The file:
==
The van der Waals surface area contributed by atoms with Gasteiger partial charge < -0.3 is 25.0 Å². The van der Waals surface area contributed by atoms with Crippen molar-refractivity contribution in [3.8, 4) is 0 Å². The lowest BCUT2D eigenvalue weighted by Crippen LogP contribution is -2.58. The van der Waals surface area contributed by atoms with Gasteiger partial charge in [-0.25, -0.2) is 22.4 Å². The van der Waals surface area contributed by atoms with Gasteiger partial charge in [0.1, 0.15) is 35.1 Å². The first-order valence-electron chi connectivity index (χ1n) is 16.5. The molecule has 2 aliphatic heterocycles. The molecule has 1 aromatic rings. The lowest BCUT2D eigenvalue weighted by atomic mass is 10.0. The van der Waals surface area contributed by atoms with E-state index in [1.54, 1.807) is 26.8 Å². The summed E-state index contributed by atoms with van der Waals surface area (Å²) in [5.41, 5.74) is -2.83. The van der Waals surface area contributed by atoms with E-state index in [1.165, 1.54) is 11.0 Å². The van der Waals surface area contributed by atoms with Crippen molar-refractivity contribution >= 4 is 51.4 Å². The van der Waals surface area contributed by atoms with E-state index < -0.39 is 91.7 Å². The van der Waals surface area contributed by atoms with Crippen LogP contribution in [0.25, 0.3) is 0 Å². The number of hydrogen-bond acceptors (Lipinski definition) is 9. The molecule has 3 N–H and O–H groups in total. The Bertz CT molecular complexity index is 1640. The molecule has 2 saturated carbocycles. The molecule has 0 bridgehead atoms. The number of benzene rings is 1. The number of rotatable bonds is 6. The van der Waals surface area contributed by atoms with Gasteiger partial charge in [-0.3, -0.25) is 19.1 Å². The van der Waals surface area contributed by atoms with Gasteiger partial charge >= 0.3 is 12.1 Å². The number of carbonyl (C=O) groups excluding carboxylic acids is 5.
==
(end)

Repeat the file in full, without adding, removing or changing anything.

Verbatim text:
The van der Waals surface area contributed by atoms with Gasteiger partial charge < -0.3 is 25.0 Å². The van der Waals surface area contributed by atoms with Crippen molar-refractivity contribution in [3.8, 4) is 0 Å². The lowest BCUT2D eigenvalue weighted by Crippen LogP contribution is -2.58. The van der Waals surface area contributed by atoms with Gasteiger partial charge in [-0.25, -0.2) is 22.4 Å². The van der Waals surface area contributed by atoms with Gasteiger partial charge in [0.1, 0.15) is 35.1 Å². The first-order valence-electron chi connectivity index (χ1n) is 16.5. The molecule has 2 aliphatic heterocycles. The molecule has 1 aromatic rings. The lowest BCUT2D eigenvalue weighted by atomic mass is 10.0. The van der Waals surface area contributed by atoms with E-state index in [1.54, 1.807) is 26.8 Å². The summed E-state index contributed by atoms with van der Waals surface area (Å²) in [5.41, 5.74) is -2.83. The van der Waals surface area contributed by atoms with E-state index in [1.165, 1.54) is 11.0 Å². The van der Waals surface area contributed by atoms with Crippen molar-refractivity contribution >= 4 is 51.4 Å². The van der Waals surface area contributed by atoms with E-state index < -0.39 is 91.7 Å². The van der Waals surface area contributed by atoms with Crippen LogP contribution in [0.25, 0.3) is 0 Å². The number of hydrogen-bond acceptors (Lipinski definition) is 9. The molecule has 3 N–H and O–H groups in total. The Bertz CT molecular complexity index is 1640. The molecule has 2 saturated carbocycles. The molecule has 0 bridgehead atoms. The number of benzene rings is 1. The number of rotatable bonds is 6. The van der Waals surface area contributed by atoms with Gasteiger partial charge in [-0.3, -0.25) is 19.1 Å². The van der Waals surface area contributed by atoms with Gasteiger partial charge >= 0.3 is 12.1 Å². The number of carbonyl (C=O) groups excluding carboxylic acids is 5.